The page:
"PRISMA stands for Preferred Reporting Items for Systematic Reviews and Meta-Analyses. It is an evidence-based minimum set of items for reporting in systematic reviews and meta-analyses.
The aim of the PRISMA Statement is to help authors improve the reporting of systematic reviews and meta-analyses. We have focused on randomized trials, but PRISMA can also be used as a basis for reporting systematic reviews of other types of research, particularly evaluations of interventions. PRISMA may also be useful for critical appraisal of published systematic reviews, although it is not a quality assessment instrument to gauge the quality of a systematic review. The PRISMA Statement consists of a 27-item checklist and a four-phase flow diagram."
Step 1: Preparation To complete the the PRISMA diagram print out a copy of the diagram to use alongside your searches. It can be downloaded from the PRISMA website. You will need to print a copy with totals from all the databases, but you may want to print out a copy for each database you search as well. If you are using this system for a more advanced assignment, ask your supervisor whether they would like you to follow this system, or to specify totals for each individual database in your final PRISMA diagram.
Step 2: Doing the database search For each database enter each key search term individually. This should include ALL your search terms, including MeSH or CINAHL headings, truncation (like hemipleg*) and wildcard (like sul?ur) search terms. Combine all the search terms in the different combinations using boolean operators like AND or OR as appropriate. Apply all your limits (such as years of search, English language only, and so on). Once all search terms have been combined and you have applied all relevant limits, you should have a number of records or articles. Enter this in the top left box of the PRISMA flow chart for each database. If you have searched databases individually, add all the 'records identified' up and fill this total number in the PRISMA flow diagram which you will use for your coursework. Remember this process of adding up the number of records in individual database searches to a total will need to be repeated at each step if you search databases separately.
Step 3: Additional sources If you have identified articles through other sources than databases (like manual searches through reference lists of articles you have found or Search engines like Google Scholar), enter the total number of records in the box on the top right of the flow diagram.
Step 4: Remove all duplicates To avoid reviewing duplicate articles, you need to remove any articles that appear more than once. You will need to go through all the records or articles you have found in the database and manually remove any duplicates. This is not easy to do if you have a large number of articles at this point. In this case you may want to export the entire list of articles to a citation manager such as EndNote, F1000, Mendeley, or Zotero (including both citation and abstract in your file) and remove the duplicates there. Enter the number of records left after you have removed the duplicate in the second box from the top.
Step 5: Screening articles The next step is to add in the number of articles that you have screened. This is the same number as you have entered in the duplicates removed box.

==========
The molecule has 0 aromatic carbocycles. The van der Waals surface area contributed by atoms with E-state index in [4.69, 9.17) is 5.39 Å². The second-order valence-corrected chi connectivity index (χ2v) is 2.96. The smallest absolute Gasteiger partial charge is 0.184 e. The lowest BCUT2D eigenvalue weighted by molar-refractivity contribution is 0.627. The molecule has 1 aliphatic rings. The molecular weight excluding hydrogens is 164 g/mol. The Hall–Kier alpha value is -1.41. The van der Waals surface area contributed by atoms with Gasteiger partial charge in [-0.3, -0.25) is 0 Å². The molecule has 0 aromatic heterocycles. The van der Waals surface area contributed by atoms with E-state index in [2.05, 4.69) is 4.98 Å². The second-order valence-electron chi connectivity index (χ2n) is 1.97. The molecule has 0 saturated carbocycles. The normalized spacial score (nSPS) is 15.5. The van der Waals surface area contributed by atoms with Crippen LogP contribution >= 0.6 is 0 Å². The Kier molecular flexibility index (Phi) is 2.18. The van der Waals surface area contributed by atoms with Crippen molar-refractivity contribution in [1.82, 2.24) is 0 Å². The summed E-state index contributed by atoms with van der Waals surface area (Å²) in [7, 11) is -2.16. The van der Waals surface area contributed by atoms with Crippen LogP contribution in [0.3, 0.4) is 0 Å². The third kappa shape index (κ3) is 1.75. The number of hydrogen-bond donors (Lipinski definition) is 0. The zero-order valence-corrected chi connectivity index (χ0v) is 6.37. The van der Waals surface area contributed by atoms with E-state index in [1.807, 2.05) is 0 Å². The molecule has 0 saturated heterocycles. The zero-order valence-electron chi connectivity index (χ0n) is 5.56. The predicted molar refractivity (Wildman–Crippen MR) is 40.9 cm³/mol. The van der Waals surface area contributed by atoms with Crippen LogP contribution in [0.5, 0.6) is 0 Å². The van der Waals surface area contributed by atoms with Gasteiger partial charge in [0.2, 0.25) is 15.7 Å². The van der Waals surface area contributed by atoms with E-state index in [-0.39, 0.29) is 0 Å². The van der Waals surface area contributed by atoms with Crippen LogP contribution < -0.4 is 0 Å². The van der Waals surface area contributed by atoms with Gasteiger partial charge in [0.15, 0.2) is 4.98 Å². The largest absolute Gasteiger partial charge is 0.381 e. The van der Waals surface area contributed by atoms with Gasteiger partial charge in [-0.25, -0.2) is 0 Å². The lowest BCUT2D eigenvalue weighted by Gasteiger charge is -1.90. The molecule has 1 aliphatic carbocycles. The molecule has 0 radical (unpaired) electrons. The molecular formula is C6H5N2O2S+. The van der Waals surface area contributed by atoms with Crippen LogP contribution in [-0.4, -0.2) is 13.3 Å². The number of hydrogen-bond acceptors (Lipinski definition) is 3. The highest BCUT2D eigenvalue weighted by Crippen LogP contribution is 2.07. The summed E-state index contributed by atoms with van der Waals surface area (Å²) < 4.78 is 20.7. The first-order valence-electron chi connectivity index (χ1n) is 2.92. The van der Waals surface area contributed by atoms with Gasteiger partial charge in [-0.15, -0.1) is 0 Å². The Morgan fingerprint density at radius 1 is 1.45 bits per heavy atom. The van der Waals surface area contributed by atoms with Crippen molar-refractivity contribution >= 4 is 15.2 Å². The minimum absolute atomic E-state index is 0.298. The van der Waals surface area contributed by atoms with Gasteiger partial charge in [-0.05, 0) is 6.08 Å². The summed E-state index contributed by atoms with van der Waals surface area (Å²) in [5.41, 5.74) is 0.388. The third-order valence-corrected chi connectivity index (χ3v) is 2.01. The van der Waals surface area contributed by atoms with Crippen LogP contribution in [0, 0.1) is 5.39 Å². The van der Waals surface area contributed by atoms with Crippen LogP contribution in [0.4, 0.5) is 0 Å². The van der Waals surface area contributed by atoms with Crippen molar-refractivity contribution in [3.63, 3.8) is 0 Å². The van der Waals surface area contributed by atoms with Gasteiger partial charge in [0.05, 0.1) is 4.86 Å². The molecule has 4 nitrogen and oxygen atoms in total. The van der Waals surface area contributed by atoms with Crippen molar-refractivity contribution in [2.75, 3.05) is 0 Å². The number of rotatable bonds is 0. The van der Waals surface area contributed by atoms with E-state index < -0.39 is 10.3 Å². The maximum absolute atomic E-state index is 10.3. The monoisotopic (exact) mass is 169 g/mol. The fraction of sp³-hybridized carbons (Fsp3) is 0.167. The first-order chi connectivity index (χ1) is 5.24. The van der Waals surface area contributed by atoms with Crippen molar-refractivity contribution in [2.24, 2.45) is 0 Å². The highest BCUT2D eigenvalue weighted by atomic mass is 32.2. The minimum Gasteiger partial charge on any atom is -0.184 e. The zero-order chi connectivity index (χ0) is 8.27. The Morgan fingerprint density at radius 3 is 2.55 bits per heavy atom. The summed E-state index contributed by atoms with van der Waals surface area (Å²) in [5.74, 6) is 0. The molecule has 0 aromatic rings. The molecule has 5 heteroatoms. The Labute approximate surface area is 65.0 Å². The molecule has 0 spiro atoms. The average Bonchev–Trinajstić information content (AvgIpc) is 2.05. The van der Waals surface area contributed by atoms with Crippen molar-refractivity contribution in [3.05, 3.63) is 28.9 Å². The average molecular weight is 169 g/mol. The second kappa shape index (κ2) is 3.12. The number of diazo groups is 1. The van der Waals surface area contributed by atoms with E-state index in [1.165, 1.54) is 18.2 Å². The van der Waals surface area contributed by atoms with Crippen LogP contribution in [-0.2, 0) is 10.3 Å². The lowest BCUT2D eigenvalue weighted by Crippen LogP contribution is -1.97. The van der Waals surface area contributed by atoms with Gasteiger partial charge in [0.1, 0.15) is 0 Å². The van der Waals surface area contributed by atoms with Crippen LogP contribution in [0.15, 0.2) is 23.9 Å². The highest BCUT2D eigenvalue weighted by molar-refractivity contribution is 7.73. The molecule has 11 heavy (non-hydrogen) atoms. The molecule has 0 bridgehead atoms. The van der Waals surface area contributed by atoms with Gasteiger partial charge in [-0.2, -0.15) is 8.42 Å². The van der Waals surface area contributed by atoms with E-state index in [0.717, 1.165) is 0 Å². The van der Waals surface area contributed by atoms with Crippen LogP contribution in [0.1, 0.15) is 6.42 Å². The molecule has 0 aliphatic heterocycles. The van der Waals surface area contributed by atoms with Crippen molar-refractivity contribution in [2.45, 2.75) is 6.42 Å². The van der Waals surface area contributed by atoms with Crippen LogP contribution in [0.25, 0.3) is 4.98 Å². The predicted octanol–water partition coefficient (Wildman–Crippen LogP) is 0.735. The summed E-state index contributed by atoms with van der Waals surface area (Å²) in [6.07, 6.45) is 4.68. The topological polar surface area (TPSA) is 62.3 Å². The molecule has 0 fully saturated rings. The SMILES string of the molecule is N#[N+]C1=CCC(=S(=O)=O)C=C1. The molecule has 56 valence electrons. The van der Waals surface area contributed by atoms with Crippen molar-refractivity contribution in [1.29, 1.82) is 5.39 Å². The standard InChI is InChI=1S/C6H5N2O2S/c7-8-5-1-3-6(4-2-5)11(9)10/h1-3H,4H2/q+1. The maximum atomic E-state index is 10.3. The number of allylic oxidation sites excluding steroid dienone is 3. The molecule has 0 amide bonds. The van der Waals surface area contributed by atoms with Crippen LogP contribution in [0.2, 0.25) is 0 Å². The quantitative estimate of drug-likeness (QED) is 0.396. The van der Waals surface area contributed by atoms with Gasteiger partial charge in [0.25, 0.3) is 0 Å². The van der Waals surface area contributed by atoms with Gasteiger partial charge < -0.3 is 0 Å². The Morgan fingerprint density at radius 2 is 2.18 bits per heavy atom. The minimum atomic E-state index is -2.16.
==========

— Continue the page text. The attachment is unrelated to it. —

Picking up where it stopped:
Step 6: Screening - Excluded articles You will now need to screen the titles and abstracts for articles which are relevant to your research question. Any articles that appear to help you provide an answer to your research question should be included. Record the number of articles excluded based on this screening process in the appropriate box (next to the total number of screened records) with a short reason for excluding these articles.
Step 7: Eligibility Subtract the number of excluded articles following the screening phase (step 6) from the total number of records screened (step 5) and enter this number in the box titled "Full-text articles assessed for eligibility". Get the full text for these articles to review for eligibility. You can request articles through Interlibrary Loan to ensure you get access to the most research.
Step 8: Eligibility - Records excluded Review all full-text articles for eligibility to be included in the final review. Take a note of the number of articles that you exclude at this point and enter this number in the correct box titled: Full text articles excluded, and then write in a short reason for excluding the articles (this may be the same reason used for the screening phase). Examples include wrong setting, wrong patient population, wrong intervention, wrong dosage, etc.
Step 9: Included The final step is to subtract the number of excluded articles or records during the eligibility review of full-texts (step 8) from the total number of articles reviewed for eligibility (step 7). Enter this number in the qualitative synthesis box. If you perform a meta-analysis, you would also list the number of studies in the quantitative synthesis box, You have now completed your PRISMA flow diagram which you can now include in the results section of your article or assignment.
Covidence is a screening tool that assists you in making decisions at the title/abstract level and at the full text level. To view the PRISMA chart for your Covidence review, go into the Extraction menu of the review. Select all articles and hit the export button.
Choose the option for Data Extractions and hit Export.
The PRISMA tab on the following page will show you the decisions you made after duplicate removal. Note that it will not show you the number of articles per database.